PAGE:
SPOKANE, Wash. — Former Washington State and current Golden State Warriors guard Klay Thompson suffered a torn ACL in his left knee during Game 6 of the NBA Finals on Thursday night.
The injury happened when Thompson was fouled by Danny Green on a drive to the basket with 2:22 remaining in the third quarter.
After lying on the floor for for several moments, he was helped off to the locker room.
But something remarkable happened.
Thompson returned to the court to shoot free throws from the foul, garnering thunderous applause from Warriors fans.
Thompson had to shoot the free throws to be allowed to return to the game later. He made both before being taken back to the locker room again.
He did not return to the game and finished with 30 points, the most scored by any player in the game.
"It's just tough in terms of a guy like Klay that left it all out there," Stephen Curry said after the game. "He was playing amazing tonight. And to see a freak play like that where he lands awkwardly. I don't know the diagnosis yet, but you think about the person and the guy and how much he loves to play the game and that's the only thoughts you have. It's really not about what it means in terms of playing basketball. It's just I'm more concerned about him as an individual."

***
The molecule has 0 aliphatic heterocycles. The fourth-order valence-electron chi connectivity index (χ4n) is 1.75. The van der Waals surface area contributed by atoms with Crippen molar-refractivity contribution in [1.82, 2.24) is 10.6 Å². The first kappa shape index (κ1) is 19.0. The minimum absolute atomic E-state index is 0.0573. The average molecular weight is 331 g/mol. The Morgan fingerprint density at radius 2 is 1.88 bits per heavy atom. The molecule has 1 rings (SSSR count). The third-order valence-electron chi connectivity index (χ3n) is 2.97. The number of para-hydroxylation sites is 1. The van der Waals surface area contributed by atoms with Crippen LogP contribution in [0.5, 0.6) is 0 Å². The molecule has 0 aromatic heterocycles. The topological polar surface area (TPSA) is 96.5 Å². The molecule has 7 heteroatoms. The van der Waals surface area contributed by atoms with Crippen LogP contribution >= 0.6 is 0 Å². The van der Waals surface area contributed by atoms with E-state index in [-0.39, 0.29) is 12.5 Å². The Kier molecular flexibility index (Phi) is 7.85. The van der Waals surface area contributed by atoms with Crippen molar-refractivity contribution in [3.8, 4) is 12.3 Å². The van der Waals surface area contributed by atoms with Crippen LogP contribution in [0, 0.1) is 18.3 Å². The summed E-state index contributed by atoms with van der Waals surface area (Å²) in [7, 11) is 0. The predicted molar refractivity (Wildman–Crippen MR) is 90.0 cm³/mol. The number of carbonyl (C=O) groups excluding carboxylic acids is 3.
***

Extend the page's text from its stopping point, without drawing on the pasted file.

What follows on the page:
In his absence, the Warriors lost the game 114-110. This cost them the series, as they were down 3-2.
Thompson also had missed Golden State's 123-109 loss in Game 3 with a sore left hamstring.
Golden State missed out on a three-peat playing in its fifth straight NBA Finals, having won three of the previous four championships.
The Toronto Raptors won its first title in franchise history.
Now, Durant and Thompson — who both could become free agents — are in for lengthy recoveries.
"When Klay goes down and is out for the game, it's just sort of a, 'You got to be kidding me. Like, this has to stop,'" coach Steve Kerr said. "But it's just the way it's gone. I don't know if it's related to five straight seasons of playing a 100-plus games and just all the wear and tear, but it's devastating."
The Associated Press contributed to this report.